It's nothing new that the party strongly supports this being expanded, but it points to the fact Naomi Long and her team recognise it remains a key plank of Alliance policy.

Elsewhere, the party calls for reform to the education system "so we end annual crises in school budgets", as well as:

  • Advocating a range of alternative post-primary pathways
  • Giving a greater focus to Stem subjects and computer coding
Image copyright PAcemaker
Image caption Lagan College was Northern Ireland's first integrated school when it opened in 1981

Devolution and the Stormont deadlock

Alliance has been involved in several talks processes to restore the Northern Ireland Assembly - much of its pledges in this document echo previous calls by the party.

However, given it has been almost three years since Stormont collapsed, the party now contends that if there is no breakthrough by January 2020, another assembly election should be held.

It supported the passage of same-sex marriage and abortion legislation through Westminster, and says while there are no executive ministers, MPs should legislate for other NI-related issues.

Meanwhile:

  • An independent mediator should convene urgent, multi-party talks and if there is no breakthrough, the government should call a fresh assembly election
  • The British and Irish governments should publish a paper on their best assessment of where parties might agree and challenge them to engage
  • Contentious issues such as the Irish language should be legislated for at Westminster if necessary
  • A new civic forum should be convened, made up of politicians and a group of citizens
Image copyright PAcemaker
Image caption Power-sharing at Stormont collapsed in January 2017 and has yet to be restored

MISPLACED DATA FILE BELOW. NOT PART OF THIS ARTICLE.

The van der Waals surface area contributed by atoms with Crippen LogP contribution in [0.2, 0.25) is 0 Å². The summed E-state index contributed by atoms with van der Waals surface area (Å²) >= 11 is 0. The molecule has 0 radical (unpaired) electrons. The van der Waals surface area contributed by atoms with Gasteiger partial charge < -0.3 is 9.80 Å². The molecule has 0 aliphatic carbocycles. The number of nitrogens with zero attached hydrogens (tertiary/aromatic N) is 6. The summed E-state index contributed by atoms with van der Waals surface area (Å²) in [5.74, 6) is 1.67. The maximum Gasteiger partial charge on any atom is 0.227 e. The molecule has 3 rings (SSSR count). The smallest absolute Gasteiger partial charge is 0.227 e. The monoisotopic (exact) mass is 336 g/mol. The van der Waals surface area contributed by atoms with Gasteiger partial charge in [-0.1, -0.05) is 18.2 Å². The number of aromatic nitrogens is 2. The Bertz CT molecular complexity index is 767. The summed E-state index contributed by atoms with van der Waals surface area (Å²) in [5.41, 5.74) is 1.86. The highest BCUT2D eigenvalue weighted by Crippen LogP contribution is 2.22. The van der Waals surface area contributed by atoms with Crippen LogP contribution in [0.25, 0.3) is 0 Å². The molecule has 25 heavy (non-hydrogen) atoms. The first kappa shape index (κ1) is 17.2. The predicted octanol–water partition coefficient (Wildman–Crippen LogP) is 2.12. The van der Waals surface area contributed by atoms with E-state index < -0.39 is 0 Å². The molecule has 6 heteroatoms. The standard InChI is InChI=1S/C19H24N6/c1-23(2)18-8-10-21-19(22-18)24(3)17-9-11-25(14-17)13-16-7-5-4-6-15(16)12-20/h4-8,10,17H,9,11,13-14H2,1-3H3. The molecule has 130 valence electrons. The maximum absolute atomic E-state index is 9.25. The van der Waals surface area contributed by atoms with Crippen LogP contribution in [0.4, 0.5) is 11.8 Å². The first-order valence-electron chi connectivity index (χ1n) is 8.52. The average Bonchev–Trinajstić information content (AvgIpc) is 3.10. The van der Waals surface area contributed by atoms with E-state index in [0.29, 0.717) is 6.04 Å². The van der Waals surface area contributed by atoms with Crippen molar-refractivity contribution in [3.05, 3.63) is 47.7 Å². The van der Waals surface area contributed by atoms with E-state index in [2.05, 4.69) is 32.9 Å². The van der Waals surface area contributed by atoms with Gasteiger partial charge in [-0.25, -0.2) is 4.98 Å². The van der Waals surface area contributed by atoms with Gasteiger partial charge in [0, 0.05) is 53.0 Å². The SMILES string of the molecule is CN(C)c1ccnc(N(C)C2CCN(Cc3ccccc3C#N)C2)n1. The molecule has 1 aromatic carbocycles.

Finance and the economy

Many finance matters are devolved, but Northern Ireland still relies on a block grant from Westminster and, in the absence of a functioning assembly, the government has had to pass budget bills through Westminster in order to allocate funding to Stormont departments.

Alliance's financial and economic proposals mainly relate to policies for which any MPs returned to Westminster would seek to advocate:

  • Increase the tax-free allowance for income tax so lower-earners keep more of what they earn
  • A wider range of VAT exemptions, including zero tax on sanitary products and sunscreen and lower rates for hospitality and housing renovation
  • Ensure economic policy is assessed for its impact on small businesses

Other key policies

  • Develop a comprehensive approach to promoting a shared future through integrated education, shared neighbourhoods and promoting community relations
  • Introduce proportional representation in elections for the House of Commons and lower the voting age to 16
  • Implement the Bengoa reforms to transform the health service in Northern Ireland

What are the parties promising you?

Here's a guide to where the the other main parties in Northern Ireland stand on key issues in this election campaign.

More on this story